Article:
Updated: Feb 1
A crisis can represent the opportunity to reconnect with the terroir and the flavors, to deepen one's knowledge of produce, and to support local agriculture and communities.
Photo by Virginie Lemesle
French chef, Frédéric Aumeunier, has worked in prestigious kitchens alongside renowned chefs such as Anne Sophie Pic and Alain Ducasse. He did his apprenticeship in Vienne, at La Pyramide – the first restaurant ever to be awarded a 3rd Michelin – where he discovered a true passion for gastronomy. His solid experience, with 16 years working in Michelin-starred restaurants in France and England, led him to become Sous-Chef of the triple star restaurant Per Se in New York City, owned by Chef Thomas Keller.
Frédéric is an entrepreneur at heart who seizes opportunities as they arise. He’s also a passionate, generous chef who has not hesitated for a second to support local farmers and communities during these difficult times. Mid-March when the shutdown mandate arrived and Per Se closed its doors, Aumeunier volunteered to help a farmer, Zaid Kurdieh, assemble Norwich Meadows farm’s produce boxes. His role quickly evolved into overseeing logistics and selling produce on the farm stand. An enriching experience that allowed him to reconnect with the land, seasonality and taste. These last few months have also been an opportunity for him to give virtual healthy cooking classes in collaboration with “What women want”. Even if the future is still uncertain, one thing is for sure: Frédéric Aumeunier confirms that he is busier now than if he worked in the kitchen!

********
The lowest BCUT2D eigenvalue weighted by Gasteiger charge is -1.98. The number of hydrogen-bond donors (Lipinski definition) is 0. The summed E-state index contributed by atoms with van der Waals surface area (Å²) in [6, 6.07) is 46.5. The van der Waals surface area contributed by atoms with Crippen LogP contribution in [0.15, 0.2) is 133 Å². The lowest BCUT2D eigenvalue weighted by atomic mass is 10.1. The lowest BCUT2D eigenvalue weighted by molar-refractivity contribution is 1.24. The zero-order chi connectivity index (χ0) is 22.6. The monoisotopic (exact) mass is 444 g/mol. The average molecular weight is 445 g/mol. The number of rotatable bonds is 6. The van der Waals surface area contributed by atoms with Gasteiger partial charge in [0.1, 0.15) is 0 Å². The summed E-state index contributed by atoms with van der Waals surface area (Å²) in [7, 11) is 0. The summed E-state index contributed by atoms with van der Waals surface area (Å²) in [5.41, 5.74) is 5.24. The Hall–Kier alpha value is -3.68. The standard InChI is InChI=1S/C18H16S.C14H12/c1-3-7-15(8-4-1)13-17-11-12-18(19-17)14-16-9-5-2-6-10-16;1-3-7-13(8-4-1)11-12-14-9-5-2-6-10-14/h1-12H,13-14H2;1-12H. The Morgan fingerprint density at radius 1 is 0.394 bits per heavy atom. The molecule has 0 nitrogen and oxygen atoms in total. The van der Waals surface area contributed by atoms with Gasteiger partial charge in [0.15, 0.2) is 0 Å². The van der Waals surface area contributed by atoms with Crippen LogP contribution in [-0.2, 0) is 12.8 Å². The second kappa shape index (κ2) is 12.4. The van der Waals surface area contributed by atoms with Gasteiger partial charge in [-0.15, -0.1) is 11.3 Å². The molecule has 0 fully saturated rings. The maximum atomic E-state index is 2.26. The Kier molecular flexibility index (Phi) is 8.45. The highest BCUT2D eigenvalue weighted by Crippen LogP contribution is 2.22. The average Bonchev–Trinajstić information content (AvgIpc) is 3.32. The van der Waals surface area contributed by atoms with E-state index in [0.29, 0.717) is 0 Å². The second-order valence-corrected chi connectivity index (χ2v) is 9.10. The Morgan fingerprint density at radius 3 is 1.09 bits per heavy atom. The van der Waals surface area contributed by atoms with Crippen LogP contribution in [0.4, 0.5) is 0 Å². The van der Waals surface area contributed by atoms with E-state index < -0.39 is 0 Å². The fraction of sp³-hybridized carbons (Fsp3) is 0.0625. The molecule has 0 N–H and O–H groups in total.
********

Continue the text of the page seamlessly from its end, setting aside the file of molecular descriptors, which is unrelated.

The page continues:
Welcome Frederic to Chefs for Impact!
By Frederic Aumeunier as told to Chefs for Impact
Where does your passion for terroir, agriculture and cooking come from?
"It must be hereditary. Son of restaurateurs, I have always been close to farms because my grandfather was a farmer in Loire, France. I used to spend my vacations growing and harvesting fruits and vegetables. I also learned how to raise cattle and work in the vineyard. This is something that has always interested me. Paradoxically, I distanced myself from these values from my first steps working in haute gastronomy...”
Why is that?
"Because sometimes in fine dining restaurants, you tend to look for the perfect shape and focus on the visual aspect rather than the taste. It is not rare to fly baby zucchinis from Kenya, which spent 10 days in transport, followed by a month in cellophane. It is certainly pretty but has no gustatory interest. I lost my points of reference of taste for many years because of that.